WCW/NJPW Supershow II Review (1992)

WCW/NJPW Supershow II Review

January 4, 1992
Tokyo Dome, Tokyo, Japan

Fresh from their first well-received outing to Japan the year prior, World Championship Wrestling returned to the country in January '92 for WCW/NJPW Supershow 2. 

The show didn't air in the United States until March of that year, and, when it did, it omitted several matches. 

The following bouts were all left out of the PPV show, and thus, out of this review: 
  • Black Cat vs. Hiroyoshi Yamamoto
  • Osamu Kido & Kuniaki Kobayashi vs. Kengo Kimura & Kantaro Hoshino
  • Tony Halme vs. Scott Norton
  • Shinya Hashimoto vs. Bill Kazmaier
  • Antonio Inoki vs. Hiroshi Hase.
That leaves us with seven matches to review, all from a VHS copy of this show which, quite frankly, is in terrible condition. 

Still, let's head to the Tokyo Dome and get on with it, shall we?

Welcome to the Second Annual WCW / NJPW Supershow

We began tonight's broadcast with a lengthy opening credit sequence showing us most of the stars who would be appearing on tonight's show. 

WCW/NJPW Supershow 1992 Review - Eric Bischoff

This faded into shots of the fans piling into the arena before taking things up to the WCW Control Center, where Eric Bischoff welcomed us to the show. 

Bischoff ran down tonight's card and then sent it straight to our announce team of Jim Ross and Tony Schiavone, who were standing by with our opening contest. 

Six-Man Tag Team Match
Masashi Aoyagi, Jushin 'Thunder' Liger, and Akira Nogami vs.  Hiro Saito, Super Strong Machine and Norio Honaga

Things kicked off with all six men charging at each other before Hiro Saito and Masashi Aoyagi squared off to represent their respective teams. 

WCW/New Japan Supershow 2 - Masashi Aoyagi, Jushin 'Thunder' Liger, and Akira Nogami vs.  Hiro Saito, Super Strong Machine and Norio Honaga

From there, the match settled into a steady pace, giving Ross and Schiavone ample opportunity to explain the subtle differences between Japanese and American pro wrestling to US viewers. 

The action was relatively decent yet void of excitement until the finish. At that point, things broke down into a mass brawl, during which Akira Nogami took out Hiro Saito with a dragon suplex for the win.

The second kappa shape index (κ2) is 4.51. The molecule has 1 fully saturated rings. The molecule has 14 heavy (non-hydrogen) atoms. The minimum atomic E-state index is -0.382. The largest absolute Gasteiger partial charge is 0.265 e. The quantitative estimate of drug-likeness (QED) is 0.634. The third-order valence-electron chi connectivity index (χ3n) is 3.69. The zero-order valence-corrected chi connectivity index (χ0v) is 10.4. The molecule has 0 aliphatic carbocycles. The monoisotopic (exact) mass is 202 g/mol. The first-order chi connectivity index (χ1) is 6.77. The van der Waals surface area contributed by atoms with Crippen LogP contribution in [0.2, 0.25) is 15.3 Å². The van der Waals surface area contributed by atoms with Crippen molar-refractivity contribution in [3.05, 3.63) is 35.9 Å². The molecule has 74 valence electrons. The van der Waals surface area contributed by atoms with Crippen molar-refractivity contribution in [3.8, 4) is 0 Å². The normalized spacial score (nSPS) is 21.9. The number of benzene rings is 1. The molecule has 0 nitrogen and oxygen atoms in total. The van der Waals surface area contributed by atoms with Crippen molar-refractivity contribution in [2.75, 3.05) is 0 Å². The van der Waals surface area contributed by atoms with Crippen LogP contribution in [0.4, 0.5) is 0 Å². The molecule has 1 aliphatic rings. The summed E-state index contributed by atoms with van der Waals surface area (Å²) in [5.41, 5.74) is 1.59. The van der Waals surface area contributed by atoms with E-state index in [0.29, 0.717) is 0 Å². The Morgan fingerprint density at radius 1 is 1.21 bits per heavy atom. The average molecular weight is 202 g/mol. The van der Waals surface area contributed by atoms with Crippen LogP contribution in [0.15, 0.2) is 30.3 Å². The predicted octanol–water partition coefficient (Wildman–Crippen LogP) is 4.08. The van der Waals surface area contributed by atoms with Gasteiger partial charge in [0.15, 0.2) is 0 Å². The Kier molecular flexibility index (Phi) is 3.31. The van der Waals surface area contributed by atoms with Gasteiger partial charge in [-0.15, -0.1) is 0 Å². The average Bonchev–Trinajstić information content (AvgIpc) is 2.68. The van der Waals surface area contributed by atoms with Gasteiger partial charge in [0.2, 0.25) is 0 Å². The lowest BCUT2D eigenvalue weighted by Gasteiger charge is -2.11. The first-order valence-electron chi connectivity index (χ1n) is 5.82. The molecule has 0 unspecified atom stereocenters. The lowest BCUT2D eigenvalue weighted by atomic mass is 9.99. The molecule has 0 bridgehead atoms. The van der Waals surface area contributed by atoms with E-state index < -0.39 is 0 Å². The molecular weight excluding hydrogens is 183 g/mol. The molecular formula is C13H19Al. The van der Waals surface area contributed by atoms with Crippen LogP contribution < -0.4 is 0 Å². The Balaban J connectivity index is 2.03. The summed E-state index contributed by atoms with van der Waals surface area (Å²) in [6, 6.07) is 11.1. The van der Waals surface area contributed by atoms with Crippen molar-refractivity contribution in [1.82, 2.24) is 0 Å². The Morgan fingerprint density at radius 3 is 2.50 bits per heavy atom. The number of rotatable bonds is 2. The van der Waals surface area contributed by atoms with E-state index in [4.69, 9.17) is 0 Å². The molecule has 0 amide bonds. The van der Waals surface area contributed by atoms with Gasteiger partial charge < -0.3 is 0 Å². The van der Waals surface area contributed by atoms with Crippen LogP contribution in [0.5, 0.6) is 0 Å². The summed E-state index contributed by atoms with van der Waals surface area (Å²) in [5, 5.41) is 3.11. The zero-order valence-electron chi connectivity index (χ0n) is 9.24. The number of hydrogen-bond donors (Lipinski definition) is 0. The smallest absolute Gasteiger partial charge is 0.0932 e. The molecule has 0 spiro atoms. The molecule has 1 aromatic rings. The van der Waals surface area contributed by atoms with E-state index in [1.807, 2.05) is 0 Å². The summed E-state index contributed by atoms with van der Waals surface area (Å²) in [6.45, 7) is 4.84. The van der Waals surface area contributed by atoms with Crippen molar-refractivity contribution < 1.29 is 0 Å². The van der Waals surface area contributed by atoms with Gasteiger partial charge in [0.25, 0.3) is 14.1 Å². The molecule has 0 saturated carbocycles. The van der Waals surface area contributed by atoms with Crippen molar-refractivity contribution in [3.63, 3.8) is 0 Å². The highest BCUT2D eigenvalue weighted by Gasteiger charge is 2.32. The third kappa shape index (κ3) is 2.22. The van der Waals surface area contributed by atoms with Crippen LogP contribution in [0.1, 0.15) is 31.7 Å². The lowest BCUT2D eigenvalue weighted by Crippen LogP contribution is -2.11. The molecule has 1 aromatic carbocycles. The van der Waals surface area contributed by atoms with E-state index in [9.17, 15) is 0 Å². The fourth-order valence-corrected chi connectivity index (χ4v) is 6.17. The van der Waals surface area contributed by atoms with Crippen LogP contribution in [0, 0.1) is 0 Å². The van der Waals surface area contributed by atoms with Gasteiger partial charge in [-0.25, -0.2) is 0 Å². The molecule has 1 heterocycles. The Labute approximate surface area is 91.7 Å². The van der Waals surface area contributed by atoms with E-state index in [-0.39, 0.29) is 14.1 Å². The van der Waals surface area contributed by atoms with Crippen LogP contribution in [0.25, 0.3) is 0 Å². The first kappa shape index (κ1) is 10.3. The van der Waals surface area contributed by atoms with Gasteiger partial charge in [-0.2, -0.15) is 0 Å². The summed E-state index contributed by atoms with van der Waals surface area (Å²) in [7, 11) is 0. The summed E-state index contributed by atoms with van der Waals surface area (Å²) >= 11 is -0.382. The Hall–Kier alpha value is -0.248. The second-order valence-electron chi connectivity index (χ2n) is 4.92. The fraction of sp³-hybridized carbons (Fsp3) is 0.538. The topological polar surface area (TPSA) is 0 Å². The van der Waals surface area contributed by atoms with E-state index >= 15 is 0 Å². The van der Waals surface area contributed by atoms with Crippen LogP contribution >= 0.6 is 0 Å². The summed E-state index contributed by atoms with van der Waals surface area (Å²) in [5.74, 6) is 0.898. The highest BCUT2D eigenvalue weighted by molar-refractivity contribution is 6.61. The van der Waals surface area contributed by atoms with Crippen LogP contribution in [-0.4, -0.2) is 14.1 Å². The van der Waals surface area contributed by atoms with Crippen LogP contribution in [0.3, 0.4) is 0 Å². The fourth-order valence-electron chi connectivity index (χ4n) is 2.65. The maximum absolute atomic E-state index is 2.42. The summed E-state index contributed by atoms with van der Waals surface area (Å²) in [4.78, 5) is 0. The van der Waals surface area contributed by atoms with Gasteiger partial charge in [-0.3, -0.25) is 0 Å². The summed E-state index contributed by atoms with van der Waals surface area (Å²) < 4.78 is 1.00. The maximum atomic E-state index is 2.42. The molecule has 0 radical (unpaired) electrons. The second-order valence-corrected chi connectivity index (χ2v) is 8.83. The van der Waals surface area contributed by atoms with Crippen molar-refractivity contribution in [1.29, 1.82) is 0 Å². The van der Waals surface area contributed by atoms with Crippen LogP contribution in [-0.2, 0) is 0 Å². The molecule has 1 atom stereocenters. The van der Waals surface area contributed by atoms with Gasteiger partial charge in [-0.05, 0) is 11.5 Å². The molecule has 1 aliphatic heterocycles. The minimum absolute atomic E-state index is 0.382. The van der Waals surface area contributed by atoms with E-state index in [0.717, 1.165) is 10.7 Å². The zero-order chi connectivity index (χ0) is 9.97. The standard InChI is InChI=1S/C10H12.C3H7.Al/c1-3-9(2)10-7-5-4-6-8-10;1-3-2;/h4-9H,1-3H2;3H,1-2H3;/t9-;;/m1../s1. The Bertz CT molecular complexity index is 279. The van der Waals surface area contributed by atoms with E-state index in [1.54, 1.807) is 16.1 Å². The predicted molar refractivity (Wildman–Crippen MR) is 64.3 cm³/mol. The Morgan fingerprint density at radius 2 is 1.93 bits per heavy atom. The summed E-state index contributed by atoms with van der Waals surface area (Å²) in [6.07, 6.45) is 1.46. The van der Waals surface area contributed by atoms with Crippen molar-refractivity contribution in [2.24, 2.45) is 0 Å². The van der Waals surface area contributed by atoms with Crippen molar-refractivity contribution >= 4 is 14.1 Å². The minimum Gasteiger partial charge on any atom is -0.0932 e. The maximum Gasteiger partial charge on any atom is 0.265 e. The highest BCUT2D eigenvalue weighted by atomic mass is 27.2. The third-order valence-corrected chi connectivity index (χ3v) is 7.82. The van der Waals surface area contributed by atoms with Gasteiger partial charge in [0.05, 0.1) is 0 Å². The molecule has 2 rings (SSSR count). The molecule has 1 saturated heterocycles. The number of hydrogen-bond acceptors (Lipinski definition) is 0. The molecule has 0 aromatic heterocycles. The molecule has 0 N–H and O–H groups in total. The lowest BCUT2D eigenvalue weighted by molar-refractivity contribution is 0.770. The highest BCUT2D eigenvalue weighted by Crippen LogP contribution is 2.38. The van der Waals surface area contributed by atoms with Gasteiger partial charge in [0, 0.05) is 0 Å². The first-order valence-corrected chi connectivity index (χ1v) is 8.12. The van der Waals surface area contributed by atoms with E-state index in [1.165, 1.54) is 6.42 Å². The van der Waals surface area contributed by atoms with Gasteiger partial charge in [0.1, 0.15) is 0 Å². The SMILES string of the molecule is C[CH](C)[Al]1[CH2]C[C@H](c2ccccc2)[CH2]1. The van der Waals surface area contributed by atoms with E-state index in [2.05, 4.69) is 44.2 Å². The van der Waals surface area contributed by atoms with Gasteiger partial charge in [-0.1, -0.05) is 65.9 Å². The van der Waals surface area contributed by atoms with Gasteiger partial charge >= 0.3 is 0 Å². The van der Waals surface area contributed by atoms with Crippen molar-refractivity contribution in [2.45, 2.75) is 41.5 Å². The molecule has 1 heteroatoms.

Your Winners: Masashi Aoyagi, Jushin 'Thunder' Liger, and Akira Nogami 

Following a quick word from Schiavone and Ross, it was straight into our next match.

The Enforcers (Arn Anderson & Larry Zybysko) vs. Michiyoshi Ohara & Shiro Koshinaka

Paul E. was absent from this one, but that didn't stop Dangerous Alliance members Arn Anderson & Larry Zybysko from doing what they do best.

WCW/New Japan Supershow 2 - The Enforcers

The two heeled it up in a solid yet instantly forgettable tag match with Michiyoshi Ohara & Shiro Koshinaka.

Clocking in a little under 15 minutes, both teams went back and forth multiple times with neither gaining a clear advantage for very long. 

That all changed when Anderson blasted Ohara with a powerful spinebuster to capture the victory.
Your Winners: The Enforcers

Following more 'tween-match banter from Schiavone and Ross, it was onto our next contest.

Dustin & Dusty Rhodes vs. Masa Saito & Kim Duck

I don't know if it was a lack of experience, nerves, or communication problems, but the usually smooth and competent Dustin Rhodes had a few problems in the early going, botching both a basic head scissor takedown and a simple leapfrog.

WCW/New Japan Supershow 2 - Masa Saito hurts Dusty Rhodes

Not long after, he succumbed to the offense of Kim Duk. The Japanese star grappled Rhodes to the mat, but every time he time tried to tag out, Masa Saito refused, waving Duk away as if to say "no, you go on, you got this."

Not long after, Dusty got the tag and urged his old rival, Saito, to enter the fray. 

He did so, and from that moment on, the match took a major nosedive into full-blown snoozefest territory. 

I get that Japanese wrestling is very different from the US style, but surely the Japanese fans could not have found this one entertaining?

The bout was 90% arm holds and nerve holds, then it just ended with a bulldog by Dustin Rhodes to Kim Duk. 

It was monumentally tedious. 
Your Winners: Dustin and Dusty Rhodes

I should note that Dusty came out of retirement for that match. What a waste.

Big Van Vader vs. El Gigante

Working without his famous mask, Big Van Vader was clearly the crowd favorite here. 

WCW/New Japan Supershow 2 - Big Van Vader

Of course, he worked as a heel in World Championship Wrestling, so Jim Ross tried to convince us that the fans rooting for Vader wasn't because they actually liked him, but simply because they respected him. 

If you can believe it, this match was actually one of the most exciting bouts in the first hour of this show. 

That's not to say it was necessarily good or anything. The two basically just clobbered one another then spilled to the outside for a double count-out finish. Still, it was better than a bunch of arm bars and was surprisingly fun to watch.
Double Countout. 

The two continued brawling after the bell, with Vader gaining the upper hand. The future WCW champion then grabbed that super-cool headpiece he used to wear, set Gigante on top of it, and used it to blow smoke in the giant's face.

With that over, we went back to Eric Bischoff. 

Easy E plugged the upcoming Wrestlewar 92 Pay Per View before sending us back to the arena for part 2 of WCW/NJPW Supershow 1992. 

World Championship Wrestling World Heavyweight Championship 
WCW Word Heavyweight Champion Lex Luger vs. Masahiro Chono